As ‘Trying to Save’ is announced, Roachford comments that this is amongst the first songs that Rutherford, Roachford and Howar worked on together almost 10 years beforehand. The song starts with a slow keyboard and guitar introduction before a lovely piano kicks in and Roachford take the main vocal duties on the track.
It’s hard not to notice how much effort the band have put into designing the set for this evening with everything from the song selection to the stage set, lights and sound being immaculate. It is also hard not to notice just how good the sound in this venue is compared to some of the other main venues in the city where it is often a case of listening through an echo. Tonight, the sound is perfect. You can hear every note and it is not deafening.
On a personal aside, I am more than made aware of how crystal clear the sound is when the four drunken women, who arrived late and are sat behind me, begin chatting their way through each song and appear oblivious to the absolutely outstanding music being played live in front of them.
Announcing that the show is split into two sections, with a short break in the middle, we are instantly treated to the first of this evening’s nods to the past as a fantastic rendition of the bands ‘Land of Confusion’ is given an airing. This is the first of this evening’s tracks that really get the crowd on their feet and singing along in perfect time and the only thing that could be construed as confusing would be how anyone could not possibly be enjoying this.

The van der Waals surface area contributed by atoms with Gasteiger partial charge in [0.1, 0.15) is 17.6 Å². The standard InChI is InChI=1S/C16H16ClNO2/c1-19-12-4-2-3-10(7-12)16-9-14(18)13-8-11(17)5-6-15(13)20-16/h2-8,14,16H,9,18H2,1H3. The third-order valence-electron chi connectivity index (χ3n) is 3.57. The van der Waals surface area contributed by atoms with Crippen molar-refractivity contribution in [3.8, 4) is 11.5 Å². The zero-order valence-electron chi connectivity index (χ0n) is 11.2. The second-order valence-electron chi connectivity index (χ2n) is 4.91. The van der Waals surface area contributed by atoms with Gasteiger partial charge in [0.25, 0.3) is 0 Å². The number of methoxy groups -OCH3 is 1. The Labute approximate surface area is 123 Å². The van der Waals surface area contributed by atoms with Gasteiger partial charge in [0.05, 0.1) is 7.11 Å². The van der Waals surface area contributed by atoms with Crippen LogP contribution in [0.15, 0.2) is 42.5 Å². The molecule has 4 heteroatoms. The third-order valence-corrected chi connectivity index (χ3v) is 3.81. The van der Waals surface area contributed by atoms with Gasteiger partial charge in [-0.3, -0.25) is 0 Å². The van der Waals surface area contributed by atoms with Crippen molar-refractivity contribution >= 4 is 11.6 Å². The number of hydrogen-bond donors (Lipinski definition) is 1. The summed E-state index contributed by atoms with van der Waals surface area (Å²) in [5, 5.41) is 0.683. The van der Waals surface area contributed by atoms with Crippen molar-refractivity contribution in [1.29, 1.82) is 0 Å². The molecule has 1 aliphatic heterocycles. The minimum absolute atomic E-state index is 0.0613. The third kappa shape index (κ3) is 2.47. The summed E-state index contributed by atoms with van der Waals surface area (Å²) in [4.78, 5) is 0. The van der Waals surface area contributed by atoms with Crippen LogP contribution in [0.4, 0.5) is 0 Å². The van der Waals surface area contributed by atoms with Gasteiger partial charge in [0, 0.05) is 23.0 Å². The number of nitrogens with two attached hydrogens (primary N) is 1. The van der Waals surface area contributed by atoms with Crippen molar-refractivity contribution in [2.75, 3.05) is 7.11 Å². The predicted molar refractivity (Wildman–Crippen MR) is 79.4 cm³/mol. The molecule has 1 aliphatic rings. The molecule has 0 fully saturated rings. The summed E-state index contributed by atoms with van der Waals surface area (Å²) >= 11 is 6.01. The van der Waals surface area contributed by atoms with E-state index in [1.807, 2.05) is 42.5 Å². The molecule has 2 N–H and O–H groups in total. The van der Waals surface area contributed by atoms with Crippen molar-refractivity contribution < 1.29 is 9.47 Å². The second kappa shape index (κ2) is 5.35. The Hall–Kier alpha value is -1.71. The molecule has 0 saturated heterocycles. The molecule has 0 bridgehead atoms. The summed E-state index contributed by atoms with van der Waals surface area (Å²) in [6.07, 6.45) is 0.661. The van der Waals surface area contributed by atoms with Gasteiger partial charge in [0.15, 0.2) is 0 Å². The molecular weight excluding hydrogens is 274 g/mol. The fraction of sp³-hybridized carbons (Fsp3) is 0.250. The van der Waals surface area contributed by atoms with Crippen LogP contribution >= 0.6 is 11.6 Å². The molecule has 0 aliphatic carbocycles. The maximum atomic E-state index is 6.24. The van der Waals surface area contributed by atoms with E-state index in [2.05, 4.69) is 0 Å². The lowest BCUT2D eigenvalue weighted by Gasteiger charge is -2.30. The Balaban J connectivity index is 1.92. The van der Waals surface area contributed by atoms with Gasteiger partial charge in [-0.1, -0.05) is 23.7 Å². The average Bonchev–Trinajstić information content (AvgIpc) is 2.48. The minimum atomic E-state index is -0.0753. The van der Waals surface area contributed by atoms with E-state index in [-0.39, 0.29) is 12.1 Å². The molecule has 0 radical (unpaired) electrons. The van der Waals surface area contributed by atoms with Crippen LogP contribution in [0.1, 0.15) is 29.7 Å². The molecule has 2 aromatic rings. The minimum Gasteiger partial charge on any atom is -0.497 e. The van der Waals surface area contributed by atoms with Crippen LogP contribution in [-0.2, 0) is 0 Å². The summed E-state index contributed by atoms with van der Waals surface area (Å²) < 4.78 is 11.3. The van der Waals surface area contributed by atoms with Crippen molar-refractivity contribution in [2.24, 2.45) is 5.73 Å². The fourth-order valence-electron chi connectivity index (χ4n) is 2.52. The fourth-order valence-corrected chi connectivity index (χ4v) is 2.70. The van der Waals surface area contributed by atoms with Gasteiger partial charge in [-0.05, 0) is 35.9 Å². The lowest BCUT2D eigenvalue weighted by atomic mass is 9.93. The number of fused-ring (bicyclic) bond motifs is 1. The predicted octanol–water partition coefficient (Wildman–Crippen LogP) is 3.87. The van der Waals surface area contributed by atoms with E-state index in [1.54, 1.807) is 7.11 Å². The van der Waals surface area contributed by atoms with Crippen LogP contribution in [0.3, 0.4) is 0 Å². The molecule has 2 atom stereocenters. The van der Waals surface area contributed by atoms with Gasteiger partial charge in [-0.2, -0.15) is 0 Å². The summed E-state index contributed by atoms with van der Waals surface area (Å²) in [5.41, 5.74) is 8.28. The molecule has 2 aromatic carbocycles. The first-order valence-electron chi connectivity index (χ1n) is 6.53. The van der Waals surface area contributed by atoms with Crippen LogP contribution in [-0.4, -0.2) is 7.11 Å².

Rutherford steps forward for one of his few forays into the main spotlight to play the guitar solo on this track and we are immediately taken back to the mid-eighties when this was first released. I suspect that many of us in the crowd, myself included, are also taken back to the Genesis gig at Glasgow’s Hampden Park, where they first saw and heard this played live. It has not lost anything over the years and remains as brilliant and relevant today as it did back then.
Remaining firmly rooted in the eighties we are transported to the pop side of that decade with Roachford, now front and centre and out from behind his keyboard, taking lead on his hit ‘Cuddly Toy’.
The reception for Roachford, and this track, is incredible. The crowd are cheering and singing along, almost everyone is on their feet dancing along as Roachford bounces up and down in time.
There is some amazing crowd interaction and humour during this song as Roachford, and band’s drummer, tease the crowd with an extended version as Howar is over by the keyboardist sharing vocals with him. The remaining band members, including Rutherford back on bass, take the song towards its conclusion with an amazing guitar solo.
I feel that it is sometimes easy to forget how well-crafted some of the music from the eighties actually was and we have certainly been well reminded of that during this song.
Bringing the first half of the evening to its conclusion is the new song ‘Out of The Blue’ from the forthcoming album of the same name. This track is a slow, but none the less upbeat song, with Roachford back behind his keyboard and Howar back to front stage as they again share vocals.